1887

Abstract

Peroral vaccination for preventing respiratory infectious diseases was investigated in a murine model using a temperature-sensitive () mutant of parainfluenza virus type 1. The mutant virus administered perorally in drinking water neither multiplied nor caused lesions in the respiratory tract or the central nervous system. However, virus antigen-positive cells appeared in oropharyngeal lymphoid tissues. This type of antigenic stimulation was capable of inducing both humoral and cellular immune responses, together with an augmentation of interferon production and natural killer cell activity, making it possible to protect the mice against challenge infection with a virulent wild-type virus. These results suggest that the oral cavity, a constituent member of the common mucosal immune system, is a candidate organ applicable as a vaccine route against virus respiratory diseases.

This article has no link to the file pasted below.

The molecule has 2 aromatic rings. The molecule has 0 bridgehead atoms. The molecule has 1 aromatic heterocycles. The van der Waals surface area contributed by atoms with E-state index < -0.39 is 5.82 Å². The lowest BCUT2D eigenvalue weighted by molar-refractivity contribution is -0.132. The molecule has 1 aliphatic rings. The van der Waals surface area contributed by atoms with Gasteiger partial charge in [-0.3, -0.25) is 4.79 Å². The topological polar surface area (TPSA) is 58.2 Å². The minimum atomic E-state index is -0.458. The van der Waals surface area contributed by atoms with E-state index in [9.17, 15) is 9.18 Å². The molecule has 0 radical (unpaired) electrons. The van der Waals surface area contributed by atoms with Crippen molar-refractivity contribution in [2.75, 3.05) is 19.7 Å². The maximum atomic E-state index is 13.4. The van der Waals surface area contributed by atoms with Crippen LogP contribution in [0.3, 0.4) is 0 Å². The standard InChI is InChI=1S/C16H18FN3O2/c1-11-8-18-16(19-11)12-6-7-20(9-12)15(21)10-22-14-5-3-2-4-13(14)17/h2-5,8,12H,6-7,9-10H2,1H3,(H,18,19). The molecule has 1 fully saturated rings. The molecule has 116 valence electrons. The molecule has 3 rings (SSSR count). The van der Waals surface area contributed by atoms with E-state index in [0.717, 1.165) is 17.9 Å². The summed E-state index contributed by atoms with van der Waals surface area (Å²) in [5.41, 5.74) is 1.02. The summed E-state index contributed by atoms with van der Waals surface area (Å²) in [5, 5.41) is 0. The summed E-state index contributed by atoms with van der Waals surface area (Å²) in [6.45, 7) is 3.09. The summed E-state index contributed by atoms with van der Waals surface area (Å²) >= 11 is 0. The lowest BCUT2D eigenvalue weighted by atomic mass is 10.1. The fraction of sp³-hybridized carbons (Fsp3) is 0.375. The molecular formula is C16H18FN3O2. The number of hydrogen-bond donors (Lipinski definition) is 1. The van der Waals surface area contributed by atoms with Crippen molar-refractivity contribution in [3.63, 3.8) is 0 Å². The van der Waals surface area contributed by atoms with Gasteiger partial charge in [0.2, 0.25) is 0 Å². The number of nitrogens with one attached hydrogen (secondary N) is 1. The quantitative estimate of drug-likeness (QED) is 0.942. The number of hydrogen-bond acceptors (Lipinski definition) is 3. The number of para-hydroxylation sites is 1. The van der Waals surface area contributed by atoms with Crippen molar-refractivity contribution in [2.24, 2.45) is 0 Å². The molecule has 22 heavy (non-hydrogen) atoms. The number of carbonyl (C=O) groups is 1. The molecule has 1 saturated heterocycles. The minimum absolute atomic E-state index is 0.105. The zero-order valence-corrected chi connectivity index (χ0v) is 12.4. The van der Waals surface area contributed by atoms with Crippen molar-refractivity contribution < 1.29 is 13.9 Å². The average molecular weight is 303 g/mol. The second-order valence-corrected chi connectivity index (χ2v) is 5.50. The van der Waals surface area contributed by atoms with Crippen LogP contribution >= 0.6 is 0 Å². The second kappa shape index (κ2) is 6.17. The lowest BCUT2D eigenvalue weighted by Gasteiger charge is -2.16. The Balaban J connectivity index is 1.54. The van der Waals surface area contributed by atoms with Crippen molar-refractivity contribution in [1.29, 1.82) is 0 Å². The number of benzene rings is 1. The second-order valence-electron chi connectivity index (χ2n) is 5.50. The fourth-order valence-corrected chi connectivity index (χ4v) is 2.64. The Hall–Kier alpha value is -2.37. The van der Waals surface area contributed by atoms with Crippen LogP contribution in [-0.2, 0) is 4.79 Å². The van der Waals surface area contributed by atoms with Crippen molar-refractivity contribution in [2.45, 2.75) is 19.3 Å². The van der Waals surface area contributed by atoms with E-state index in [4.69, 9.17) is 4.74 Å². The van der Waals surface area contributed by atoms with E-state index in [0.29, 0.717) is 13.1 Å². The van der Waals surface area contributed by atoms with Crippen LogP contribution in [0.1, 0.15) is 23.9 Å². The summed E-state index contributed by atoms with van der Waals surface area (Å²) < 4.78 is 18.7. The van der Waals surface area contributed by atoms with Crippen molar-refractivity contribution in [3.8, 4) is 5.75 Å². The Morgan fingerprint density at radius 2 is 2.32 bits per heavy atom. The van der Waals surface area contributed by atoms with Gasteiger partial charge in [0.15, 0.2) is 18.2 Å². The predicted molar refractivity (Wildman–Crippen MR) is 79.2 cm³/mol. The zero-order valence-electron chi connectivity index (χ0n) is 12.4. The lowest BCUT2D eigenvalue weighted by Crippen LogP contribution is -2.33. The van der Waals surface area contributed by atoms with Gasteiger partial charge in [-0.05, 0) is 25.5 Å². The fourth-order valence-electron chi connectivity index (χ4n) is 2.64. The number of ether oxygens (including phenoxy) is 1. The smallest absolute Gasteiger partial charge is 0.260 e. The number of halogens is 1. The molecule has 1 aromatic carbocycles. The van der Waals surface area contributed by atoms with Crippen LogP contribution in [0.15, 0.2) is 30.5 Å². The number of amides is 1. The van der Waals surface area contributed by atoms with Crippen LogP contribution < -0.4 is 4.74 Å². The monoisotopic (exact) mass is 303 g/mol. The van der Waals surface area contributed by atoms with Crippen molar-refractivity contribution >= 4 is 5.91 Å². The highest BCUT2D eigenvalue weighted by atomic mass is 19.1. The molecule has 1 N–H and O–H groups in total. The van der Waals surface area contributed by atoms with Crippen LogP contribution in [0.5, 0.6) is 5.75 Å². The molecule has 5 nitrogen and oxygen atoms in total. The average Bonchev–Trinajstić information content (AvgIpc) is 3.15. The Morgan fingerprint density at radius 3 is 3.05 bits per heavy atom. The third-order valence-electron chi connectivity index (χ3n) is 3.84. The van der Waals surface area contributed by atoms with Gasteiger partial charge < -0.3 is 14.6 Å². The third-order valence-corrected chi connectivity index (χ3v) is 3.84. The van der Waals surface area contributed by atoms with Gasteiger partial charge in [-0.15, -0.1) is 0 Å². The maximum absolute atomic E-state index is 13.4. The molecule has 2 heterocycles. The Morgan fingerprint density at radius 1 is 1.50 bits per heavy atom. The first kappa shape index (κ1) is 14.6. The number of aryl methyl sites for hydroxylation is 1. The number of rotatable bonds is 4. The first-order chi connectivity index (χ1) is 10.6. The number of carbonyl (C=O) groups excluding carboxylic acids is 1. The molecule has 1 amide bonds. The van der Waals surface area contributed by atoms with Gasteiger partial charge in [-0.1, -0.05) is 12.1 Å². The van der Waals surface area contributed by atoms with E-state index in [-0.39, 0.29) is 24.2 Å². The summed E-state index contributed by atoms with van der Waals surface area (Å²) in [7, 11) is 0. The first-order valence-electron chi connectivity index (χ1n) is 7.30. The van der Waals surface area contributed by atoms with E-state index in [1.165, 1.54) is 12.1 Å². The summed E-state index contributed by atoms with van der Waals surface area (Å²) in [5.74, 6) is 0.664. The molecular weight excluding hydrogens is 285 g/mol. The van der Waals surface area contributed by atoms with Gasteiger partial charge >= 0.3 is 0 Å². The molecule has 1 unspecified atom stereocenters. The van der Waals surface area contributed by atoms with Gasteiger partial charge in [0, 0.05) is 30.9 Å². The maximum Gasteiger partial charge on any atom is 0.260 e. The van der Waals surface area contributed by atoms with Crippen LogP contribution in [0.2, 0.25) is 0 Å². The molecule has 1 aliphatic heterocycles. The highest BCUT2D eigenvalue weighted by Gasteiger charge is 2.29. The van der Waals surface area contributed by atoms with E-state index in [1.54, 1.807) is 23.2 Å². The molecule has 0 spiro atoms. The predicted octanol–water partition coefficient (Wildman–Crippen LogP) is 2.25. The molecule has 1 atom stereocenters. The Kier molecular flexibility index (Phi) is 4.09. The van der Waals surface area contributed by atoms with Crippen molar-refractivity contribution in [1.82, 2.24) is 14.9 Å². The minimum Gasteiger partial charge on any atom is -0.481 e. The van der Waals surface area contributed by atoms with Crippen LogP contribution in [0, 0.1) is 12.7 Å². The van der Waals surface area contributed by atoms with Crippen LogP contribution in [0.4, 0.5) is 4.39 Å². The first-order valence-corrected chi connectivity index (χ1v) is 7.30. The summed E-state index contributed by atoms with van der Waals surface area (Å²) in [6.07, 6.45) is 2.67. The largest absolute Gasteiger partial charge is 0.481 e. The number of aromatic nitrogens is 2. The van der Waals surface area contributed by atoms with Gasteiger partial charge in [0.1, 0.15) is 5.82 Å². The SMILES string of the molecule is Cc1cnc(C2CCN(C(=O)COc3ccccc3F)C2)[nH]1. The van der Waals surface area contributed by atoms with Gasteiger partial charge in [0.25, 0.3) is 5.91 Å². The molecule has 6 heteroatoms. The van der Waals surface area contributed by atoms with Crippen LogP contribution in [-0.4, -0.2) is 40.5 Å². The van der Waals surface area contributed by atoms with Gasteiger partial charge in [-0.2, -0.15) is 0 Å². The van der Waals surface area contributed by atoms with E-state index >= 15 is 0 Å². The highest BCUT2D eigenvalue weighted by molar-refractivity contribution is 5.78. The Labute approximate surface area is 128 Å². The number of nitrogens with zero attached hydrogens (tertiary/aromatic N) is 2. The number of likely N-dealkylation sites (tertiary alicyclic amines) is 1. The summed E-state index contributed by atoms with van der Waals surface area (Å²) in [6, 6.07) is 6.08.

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2001-12-01
2019-10-14
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